Kate by William J. Mann
The Woman Who Was Hepburn

No critic rating

Waiting for minimum critic reviews

See 4 Critic Reviews



The first major Katharine Hepburn biography independent of her control reveals the smart, complicated, and sophisticated woman behind the image
Onscreen she played society girls, Spencer Tracy's sidekick, lionesses in winter. But the best character Katharine Hepburn ever created was Katharine Hepburn: a Connecticut Yankee, outspoken and elegant, she wore pants whatever the occasion and bristled at Hollywood glitter. So captivating was her image that she never seemed less than authentic. But how well did we know her, really? Was there a woman behind the image who was more human, more driven, and ultimately more triumphant because of her vulnerability?
William J. Mann--a cultural historian and journalist, a sympathetic admirer but no mere fan--has fashioned an intimate, often revisionist, and truly unique close-up that challenges much of what  we think we know about the Great Kate. Previous biographies--mostly products of friends and fans--have recycled the stories she hid behind, taking Hollywood myths at face value. Mann goes deeper, delivering new details from friends and family who have not been previously interviewed and drawing on materials only available since Hepburn's death.
With affection, intelligence, and a voluminous knowledge of Hollywood history, Mann shows us how a woman originally considered too special and controversial for fame learned the fine arts of movie stardom and transformed herself into an icon as durable and all-American as the Statue of Liberty.

About William J. Mann

See more books from this Author
WILLIAM J. MANN is the author of Kate: The Woman Who Was Hepburn, which was named a New York Times Notable Book, as well as several other acclaimed works of fiction and nonfiction. He divides his time between Provincetown, Massachusetts, and New York City.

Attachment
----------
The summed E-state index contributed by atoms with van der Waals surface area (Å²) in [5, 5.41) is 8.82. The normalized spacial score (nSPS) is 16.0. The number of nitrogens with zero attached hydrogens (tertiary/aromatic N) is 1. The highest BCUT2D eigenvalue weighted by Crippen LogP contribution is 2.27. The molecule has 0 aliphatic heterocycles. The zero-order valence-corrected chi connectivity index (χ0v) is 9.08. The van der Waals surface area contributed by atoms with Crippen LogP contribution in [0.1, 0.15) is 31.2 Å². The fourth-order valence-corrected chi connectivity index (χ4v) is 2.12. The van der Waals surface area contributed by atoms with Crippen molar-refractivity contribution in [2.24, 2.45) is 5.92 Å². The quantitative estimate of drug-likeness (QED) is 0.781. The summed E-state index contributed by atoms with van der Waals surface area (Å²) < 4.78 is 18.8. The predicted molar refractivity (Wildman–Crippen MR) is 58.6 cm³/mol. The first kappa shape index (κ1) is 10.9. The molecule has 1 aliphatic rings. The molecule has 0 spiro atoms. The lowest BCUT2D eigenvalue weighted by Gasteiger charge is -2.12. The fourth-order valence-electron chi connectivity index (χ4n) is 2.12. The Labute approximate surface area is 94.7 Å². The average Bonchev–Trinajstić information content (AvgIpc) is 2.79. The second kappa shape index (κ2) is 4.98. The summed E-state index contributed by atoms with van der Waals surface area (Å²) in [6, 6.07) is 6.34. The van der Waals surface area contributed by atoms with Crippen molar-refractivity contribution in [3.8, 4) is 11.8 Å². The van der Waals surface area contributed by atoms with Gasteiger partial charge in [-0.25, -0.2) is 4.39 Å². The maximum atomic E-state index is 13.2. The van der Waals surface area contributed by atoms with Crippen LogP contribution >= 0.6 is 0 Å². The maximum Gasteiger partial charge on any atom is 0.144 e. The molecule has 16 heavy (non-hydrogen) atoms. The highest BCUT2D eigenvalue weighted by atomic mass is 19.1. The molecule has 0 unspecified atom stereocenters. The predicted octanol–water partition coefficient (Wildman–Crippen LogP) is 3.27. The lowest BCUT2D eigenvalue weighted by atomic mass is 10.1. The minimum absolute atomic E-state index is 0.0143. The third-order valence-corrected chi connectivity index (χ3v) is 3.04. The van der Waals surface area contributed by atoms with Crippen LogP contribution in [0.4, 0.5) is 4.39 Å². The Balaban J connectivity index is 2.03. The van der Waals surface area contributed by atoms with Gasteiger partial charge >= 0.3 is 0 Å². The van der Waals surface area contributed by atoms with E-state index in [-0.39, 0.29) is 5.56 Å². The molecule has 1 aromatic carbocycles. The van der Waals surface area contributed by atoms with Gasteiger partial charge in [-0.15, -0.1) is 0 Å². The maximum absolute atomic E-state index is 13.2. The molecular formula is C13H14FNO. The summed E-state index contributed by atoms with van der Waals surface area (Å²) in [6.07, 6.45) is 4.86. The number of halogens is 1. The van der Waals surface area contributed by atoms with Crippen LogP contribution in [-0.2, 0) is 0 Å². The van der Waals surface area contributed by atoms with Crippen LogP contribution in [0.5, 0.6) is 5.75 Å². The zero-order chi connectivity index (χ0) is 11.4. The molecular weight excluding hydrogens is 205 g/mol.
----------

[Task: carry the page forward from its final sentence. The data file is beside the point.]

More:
Published October 30, 2007 by Henry Holt and Co.. 676 pages
Genres: Biographies & Memoirs, Humor & Entertainment. Non-fiction

Unrated Critic Reviews for Kate

Kirkus Reviews

See more reviews from this publication

The author also takes risks, acknowledging the frequent speculations about Hepburn’s lesbianism and the sexual ambiguity of her wide yet closely knit inner circle of friends.

| Read Full Review of Kate: The Woman Who Was Hepburn

USA Today

Mann asks in the preface to Kate, his fascinating and provocative new look at the legend who died at age 96 in 2003.The answers aren't going to please everybody, and despite the book's extensive research and interviews, may be met with skepticism.But Mann has made Kate a page-turner and a revelat...

| Read Full Review of Kate: The Woman Who Was Hepburn


(The 621 page tome includes almost 90 pages of footnotes.) For those willing it to slog it through, Mann does paint a detailed overview of Hollywood sexual politics of the 1930s and 1940s, and an intermittently compelling look at Hepburn's circle of friends, Cukor especially.

Oct 22 2006 | Read Full Review of Kate: The Woman Who Was Hepburn

Campus Circle

On wry blues rumination “Robert Johnson Knew,” Mann wonders about her musical prospects: “I haven’t sold my soul to the devil yet/But I think that I just might/Does forever mean forever, or just until I get tired?” During country-hued and downhearted “In a Movie,” Mann reflects how real life diff...

Mar 16 2009 | Read Full Review of Kate: The Woman Who Was Hepburn

Reader Rating for Kate

An aggregated and normalized score based on 70 user ratings from iDreamBooks & iTunes

Rate this book!

Add Review